Select pollinator-friendly native plants. Research shows that native plants are four times more attractive than non-native plants to pollinators. In addition, these plants typically require less maintenance, as they are ideally suited to the given environment.
Leave dead wood for nesting. Provide dead trees or even a dead limb for nesting sites for native bees. Otherwise, drill holes ranging from three to five inches deep on scrap lumber mounted on a post or on eaves.
Add a nectar source with a hummingbird feeder. Make artificial nectar by mixing four parts water with one part table sugar—never use artificial sweeteners, juice or honey. Dissolve sugar and allow to dry before placing in a red feeder.
Cultivate pollen and nectar sources from early spring through late fall. Plant a wide variety of perennials and annuals, shrubs and trees with various flower shapes and sizes. In addition, cultivate night-blooming flowers to support moth and bat populations.
Bring knowledge to your team. Whenever possible, work with landscape architects and gardeners who are knowledgeable about attracting pollinators.
Not Just Bees
Because they’re in decline, bees and their importance as pollinators have been getting much-needed press in recent years. However, a vast array of species provide this valuable ecological service.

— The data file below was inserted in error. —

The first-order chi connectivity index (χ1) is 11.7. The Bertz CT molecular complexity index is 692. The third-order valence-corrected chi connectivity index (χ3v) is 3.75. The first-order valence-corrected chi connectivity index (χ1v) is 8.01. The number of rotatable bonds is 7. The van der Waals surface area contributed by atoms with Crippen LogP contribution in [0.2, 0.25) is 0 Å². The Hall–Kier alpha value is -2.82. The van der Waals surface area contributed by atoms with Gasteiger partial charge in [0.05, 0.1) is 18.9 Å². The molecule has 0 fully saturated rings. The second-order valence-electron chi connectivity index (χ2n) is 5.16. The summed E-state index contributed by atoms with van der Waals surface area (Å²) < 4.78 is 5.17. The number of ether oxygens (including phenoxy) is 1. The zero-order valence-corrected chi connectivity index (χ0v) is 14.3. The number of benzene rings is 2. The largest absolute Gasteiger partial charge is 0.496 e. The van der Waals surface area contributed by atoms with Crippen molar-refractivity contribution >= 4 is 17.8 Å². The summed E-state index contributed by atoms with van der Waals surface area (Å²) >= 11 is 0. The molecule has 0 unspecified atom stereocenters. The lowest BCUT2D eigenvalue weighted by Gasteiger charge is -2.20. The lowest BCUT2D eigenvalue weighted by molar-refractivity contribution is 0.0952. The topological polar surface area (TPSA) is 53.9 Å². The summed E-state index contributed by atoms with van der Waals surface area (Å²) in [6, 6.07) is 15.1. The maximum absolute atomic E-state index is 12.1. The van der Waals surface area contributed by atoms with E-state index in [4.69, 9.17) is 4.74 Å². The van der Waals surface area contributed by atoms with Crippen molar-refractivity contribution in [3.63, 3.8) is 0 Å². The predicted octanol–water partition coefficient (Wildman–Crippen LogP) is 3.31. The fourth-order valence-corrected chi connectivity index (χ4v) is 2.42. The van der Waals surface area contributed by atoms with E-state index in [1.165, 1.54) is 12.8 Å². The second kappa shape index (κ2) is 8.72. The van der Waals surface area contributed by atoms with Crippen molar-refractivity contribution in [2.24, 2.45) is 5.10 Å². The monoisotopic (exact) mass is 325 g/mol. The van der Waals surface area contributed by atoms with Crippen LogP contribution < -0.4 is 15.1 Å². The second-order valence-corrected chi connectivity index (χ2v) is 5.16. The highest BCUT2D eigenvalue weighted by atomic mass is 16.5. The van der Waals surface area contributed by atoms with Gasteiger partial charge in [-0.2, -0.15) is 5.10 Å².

Bats. After dark, these creatures often pollinate flowers that open at night. They play an important role, especially in desert and tropical climates.
Beetles. These pollinators are largely attracted to ancient species such as magnolias and spicebush.
Birds. These wildflower pollinators play an important role, especially hummingbirds, which are often attracted to brightly colored, tubular flowers.
Butterflies. Active during the day as they seek nectar, butterflies are less efficient than bees in moving pollen.
Moths. Along with bats, moths seek nocturnal flowers that are commonly fragrant with light-colored flowers.
Wasps. Because they are not covered with fuzzy hairs, wasps are less efficient pollinators than bees; however, these insects play an important role. For example, fig wasps pollinate over 1,000 species of figs.
Source: U.S. Forest Service